Herod never forgot this. Later when he heard that a man was performing miracles all over Galilee he was worried and said “John, the man I beheaded, has been raised from the dead!” The king was guilt ridden – the prophet and his words would not go away.
So how can we benefit from this story? In it are three main characters – Herod, Herodias and John. We can learn something from each.
Herod put his career above everything. He lived to please Roman officials and people of rank. Today many politicians and high profile business executives are just like him. But when our career is our idol we make immoral decisions – we stand on whoever we need to, to be on top. Only the man that lives for God and not himself is free of opinions. And in the end Herod’s actions did not benefit him. His life was destroyed by guilt. And many today are like him; when people put their careers above what is right they only live to regret it. There is a lesson in this for all of us.
Herodias must be described as a bitter manipulator. Bitter because she chose to hit back rather than forget. And a manipulator because she used her husband and daughter to get what she wanted.
Can you imagine the atmosphere in Herod’s home after this disaster of an evening? Herodias had tricked him in front of his officials. Would he ever trust her again? This is not the stuff that good relationships are made of. And we can only wonder what Salome later thought of her mother when she realized that she was used.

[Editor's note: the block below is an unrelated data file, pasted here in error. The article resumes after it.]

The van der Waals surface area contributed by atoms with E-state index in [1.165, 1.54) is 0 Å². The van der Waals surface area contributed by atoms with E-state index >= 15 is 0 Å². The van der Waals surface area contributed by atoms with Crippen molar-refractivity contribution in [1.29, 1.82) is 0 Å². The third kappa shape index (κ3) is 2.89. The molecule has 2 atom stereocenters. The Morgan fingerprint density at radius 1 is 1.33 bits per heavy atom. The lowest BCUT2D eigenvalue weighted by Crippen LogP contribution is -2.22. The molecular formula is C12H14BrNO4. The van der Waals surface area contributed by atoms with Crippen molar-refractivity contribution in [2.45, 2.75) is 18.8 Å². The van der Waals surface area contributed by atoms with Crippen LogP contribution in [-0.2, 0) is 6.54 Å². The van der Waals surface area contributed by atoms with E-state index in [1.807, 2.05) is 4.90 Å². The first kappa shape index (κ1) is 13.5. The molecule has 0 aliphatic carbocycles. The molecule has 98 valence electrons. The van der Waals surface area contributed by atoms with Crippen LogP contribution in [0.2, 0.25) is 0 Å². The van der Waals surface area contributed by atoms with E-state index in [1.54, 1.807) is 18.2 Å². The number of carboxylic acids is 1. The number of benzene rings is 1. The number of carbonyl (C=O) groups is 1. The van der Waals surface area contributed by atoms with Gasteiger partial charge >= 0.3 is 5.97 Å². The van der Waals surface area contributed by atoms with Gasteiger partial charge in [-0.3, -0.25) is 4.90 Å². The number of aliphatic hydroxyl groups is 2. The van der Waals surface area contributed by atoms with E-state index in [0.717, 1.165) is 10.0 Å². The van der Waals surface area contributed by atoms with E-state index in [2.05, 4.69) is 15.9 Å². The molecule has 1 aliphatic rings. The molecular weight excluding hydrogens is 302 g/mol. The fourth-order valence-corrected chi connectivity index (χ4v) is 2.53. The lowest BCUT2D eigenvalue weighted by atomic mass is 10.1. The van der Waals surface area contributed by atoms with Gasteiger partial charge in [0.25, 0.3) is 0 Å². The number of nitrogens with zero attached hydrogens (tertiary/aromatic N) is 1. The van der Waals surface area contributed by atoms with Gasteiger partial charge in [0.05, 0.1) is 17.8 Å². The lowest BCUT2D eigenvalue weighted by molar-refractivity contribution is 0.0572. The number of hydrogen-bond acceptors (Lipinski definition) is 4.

Would the death of John have satisfied Herodias? I don’t think so. Bitterness lives on in the unforgiving even after they have vented their frustration. I expect that she just got increasingly bitter as the years wore on.
I don’t think any of us want to be like Herodias. Instead the Bible calls us to be quick to forgive, to never retaliate, and to even love our enemies. It also calls us to be people of integrity, to never manipulate or deceive. Satan is a bitter manipulator and we do not want to take after him. But fortunately the story still leaves us with a positive example.
John was a selfless and fearless follower of God. He did not chase a career like Herod; he did whatever God told him even if it cost him. On one occasion when people informed John that Jesus was gaining more followers he said “He must become greater, I must become less.” And John had many opportunities to nurse a grudge as Herodias did, but not once did it show. Though Herod imprisoned him, he continued to preach to Herod in such a way that the king only wanted to hear more. John was bound by chains but free within. Herod was free to walk a palace but a prisoner within.
But what I like most about John is his courage. He spoke the truth to king and commoner. At a time when religious leaders were trying to appease Herod, John rebuked him. And this is a big lesson to the church today. Too often the church has flirted with the state to get something from it. But the great men and women of scripture did not do this. They were willing to give their lives for the message of God’s kingdom.
Let me be clear – if you are a believer you are the church, and you are called to speak up for what is right wherever you live. Not everyone can have access to their president, but everyone can have a voice whether it is in the social media, through newspaper articles, among friends in a bar, in the office at work, on the sports field, or through acting and the creative arts. Let’s not be silent, let’s stand up for what is biblical. Let’s be as fearless as John was.